A few days ago a random walk took me along King Street. I noted the latest reinvention of The Bun Shop – now more upmarket, The Lazy Scholar, it seems – and gave it the traditional three months. Then towards The Radegund, where stood – on the other side of the road – Disco Kenny.
Kenny’s a Cambridge institution. He’s our version of the white-haired old man with union flags you used to see at every England football match. He’s the Queen’s corgis, the Shipping Forecast. Everyone knows Kenny. He works his way around the city pubs, a half here, a half there, always talking. You know when he arrives: “Alright! Alright! You’ve gotta laugh, ain’cha mate. Gotta laugh.” You know when he leaves: you can hear yourself think.
Ahead of me on King Street, a family – tourists? – passed The Radegund. Kenny called out: “When does it open? What does it say on the door?”. They looked, and answered.
As I passed the pub, he called out again – the same question. I replied, “You just asked them that.” He looked a little crestfallen, perched on the opposite kerb, his familiar wide-brimmed hat drooping.
I concocted a plausible story: he’d arrived to find the pub closed, banged repeatedly on the door and was told to clear off. He was waiting patiently, far enough away, unable to stop himself jabbering to every passer-by.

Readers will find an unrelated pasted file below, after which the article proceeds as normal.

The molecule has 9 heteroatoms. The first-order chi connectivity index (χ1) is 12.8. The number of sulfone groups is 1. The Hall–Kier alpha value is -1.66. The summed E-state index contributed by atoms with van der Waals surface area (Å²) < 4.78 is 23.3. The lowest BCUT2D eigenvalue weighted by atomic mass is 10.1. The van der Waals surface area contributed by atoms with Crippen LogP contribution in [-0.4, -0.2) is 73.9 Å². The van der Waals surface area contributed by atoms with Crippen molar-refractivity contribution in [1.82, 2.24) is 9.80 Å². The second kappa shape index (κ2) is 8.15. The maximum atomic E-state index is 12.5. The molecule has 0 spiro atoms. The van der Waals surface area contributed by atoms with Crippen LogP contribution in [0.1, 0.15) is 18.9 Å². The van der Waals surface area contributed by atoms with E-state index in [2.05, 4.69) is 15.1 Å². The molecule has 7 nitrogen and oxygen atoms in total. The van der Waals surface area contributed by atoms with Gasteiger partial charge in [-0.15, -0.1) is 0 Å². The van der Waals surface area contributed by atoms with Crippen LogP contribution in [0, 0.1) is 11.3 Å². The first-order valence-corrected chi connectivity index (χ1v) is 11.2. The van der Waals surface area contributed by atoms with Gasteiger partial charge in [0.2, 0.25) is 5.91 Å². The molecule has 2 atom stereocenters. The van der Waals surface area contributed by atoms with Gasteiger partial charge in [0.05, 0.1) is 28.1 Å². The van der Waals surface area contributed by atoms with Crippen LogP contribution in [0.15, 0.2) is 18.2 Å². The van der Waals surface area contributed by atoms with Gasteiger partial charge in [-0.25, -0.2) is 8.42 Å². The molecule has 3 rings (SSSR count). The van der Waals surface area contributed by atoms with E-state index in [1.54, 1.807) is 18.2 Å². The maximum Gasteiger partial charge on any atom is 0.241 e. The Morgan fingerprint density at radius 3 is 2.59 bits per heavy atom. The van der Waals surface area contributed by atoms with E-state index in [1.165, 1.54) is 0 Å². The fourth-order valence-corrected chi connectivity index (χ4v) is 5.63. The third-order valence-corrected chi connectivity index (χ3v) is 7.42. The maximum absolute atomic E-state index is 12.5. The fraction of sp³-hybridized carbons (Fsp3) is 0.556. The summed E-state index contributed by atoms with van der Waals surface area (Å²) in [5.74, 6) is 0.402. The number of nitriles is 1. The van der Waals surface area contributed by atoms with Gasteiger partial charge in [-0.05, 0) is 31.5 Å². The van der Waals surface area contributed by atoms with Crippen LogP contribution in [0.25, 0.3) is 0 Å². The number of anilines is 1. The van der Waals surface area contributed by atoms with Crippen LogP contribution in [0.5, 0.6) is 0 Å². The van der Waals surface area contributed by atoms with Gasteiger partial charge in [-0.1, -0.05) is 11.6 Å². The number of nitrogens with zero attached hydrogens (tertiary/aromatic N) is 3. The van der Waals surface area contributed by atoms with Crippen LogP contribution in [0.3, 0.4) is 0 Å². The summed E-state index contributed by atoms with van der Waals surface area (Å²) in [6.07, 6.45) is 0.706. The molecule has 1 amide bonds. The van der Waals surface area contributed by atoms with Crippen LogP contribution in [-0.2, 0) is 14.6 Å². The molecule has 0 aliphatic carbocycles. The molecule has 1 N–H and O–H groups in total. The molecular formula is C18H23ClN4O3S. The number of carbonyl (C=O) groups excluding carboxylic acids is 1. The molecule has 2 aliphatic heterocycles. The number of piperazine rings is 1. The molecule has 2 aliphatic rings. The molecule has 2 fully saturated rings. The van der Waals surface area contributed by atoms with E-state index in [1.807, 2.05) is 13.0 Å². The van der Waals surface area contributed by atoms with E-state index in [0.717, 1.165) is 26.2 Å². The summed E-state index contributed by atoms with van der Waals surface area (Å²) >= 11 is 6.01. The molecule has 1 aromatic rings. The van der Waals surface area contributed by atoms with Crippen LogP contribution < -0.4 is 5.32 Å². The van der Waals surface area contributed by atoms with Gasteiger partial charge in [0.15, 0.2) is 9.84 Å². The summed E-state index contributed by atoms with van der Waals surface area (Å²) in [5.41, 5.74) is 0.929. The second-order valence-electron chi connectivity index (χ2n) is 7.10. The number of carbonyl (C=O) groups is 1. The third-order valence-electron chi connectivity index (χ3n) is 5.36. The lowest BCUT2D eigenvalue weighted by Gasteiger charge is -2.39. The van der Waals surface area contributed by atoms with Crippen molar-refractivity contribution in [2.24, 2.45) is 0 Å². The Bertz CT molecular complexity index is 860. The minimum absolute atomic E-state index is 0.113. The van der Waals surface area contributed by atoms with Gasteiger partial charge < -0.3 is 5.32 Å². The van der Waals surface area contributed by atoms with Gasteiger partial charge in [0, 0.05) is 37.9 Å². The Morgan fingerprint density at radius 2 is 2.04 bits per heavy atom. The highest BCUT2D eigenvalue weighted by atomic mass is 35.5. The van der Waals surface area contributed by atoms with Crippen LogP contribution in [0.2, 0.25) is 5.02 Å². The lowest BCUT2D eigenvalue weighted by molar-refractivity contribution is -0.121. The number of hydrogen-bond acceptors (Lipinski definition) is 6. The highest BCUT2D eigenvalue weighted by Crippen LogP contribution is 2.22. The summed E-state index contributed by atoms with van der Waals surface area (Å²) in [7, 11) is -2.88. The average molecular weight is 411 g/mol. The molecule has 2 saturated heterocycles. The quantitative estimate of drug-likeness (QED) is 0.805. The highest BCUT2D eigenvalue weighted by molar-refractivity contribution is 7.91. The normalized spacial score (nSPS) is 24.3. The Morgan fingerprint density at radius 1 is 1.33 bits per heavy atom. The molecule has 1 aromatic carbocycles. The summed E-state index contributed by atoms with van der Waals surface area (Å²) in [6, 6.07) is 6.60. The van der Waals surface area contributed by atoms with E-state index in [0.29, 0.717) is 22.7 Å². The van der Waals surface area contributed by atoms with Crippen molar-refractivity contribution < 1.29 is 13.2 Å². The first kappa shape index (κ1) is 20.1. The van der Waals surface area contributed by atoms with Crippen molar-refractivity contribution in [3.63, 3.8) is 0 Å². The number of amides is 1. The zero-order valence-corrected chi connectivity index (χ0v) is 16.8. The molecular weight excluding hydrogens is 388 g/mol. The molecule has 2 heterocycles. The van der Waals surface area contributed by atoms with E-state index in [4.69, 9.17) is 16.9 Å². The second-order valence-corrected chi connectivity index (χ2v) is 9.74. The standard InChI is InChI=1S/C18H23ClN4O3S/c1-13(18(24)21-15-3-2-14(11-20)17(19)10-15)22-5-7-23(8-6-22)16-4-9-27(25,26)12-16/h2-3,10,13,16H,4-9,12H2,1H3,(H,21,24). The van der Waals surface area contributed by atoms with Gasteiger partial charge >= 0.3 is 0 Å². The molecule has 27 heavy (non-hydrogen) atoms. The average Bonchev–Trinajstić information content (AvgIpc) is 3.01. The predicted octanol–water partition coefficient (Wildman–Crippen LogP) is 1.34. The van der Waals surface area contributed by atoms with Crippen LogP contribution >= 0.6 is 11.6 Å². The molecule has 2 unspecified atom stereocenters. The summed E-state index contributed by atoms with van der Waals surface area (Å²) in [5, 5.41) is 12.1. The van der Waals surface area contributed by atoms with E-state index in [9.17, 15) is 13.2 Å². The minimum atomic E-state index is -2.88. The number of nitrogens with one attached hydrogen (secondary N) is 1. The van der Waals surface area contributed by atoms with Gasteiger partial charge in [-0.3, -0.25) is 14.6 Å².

Kenny is one of those characters every city has. Cambridge has many. The jester; the man with the thing on his head; wasp-bike man; the elderly man who shuffles round town wishing people Happy New Year whatever the calendar says.
Below that, the constructed characters: the busker in the bin; the Sainsbury’s Big Issue seller with the sarcastic patter. Not eccentric, but familiar.
Below that, the faces you recognise. Cambridge is small enough for this to be a long list. You don’t know their names, but you have named them – consciously or not.
I’m one of those. I’m the scribbler on table 24, always Earl Grey with milk. I’m the guy with the backpack snarfing the wifi. I’m the local watching the tourists punt. Sometimes with friends, usually alone.
I suspect that as the years pass you ascend the levels. First each person has their own name for you but nobody realises; then the dots begin to join – “Oh, I know who you mean”; and finally you have a Wikipedia page or a Facebook group.
Still, you’ve gotta laugh, ain’cha. Gotta laugh.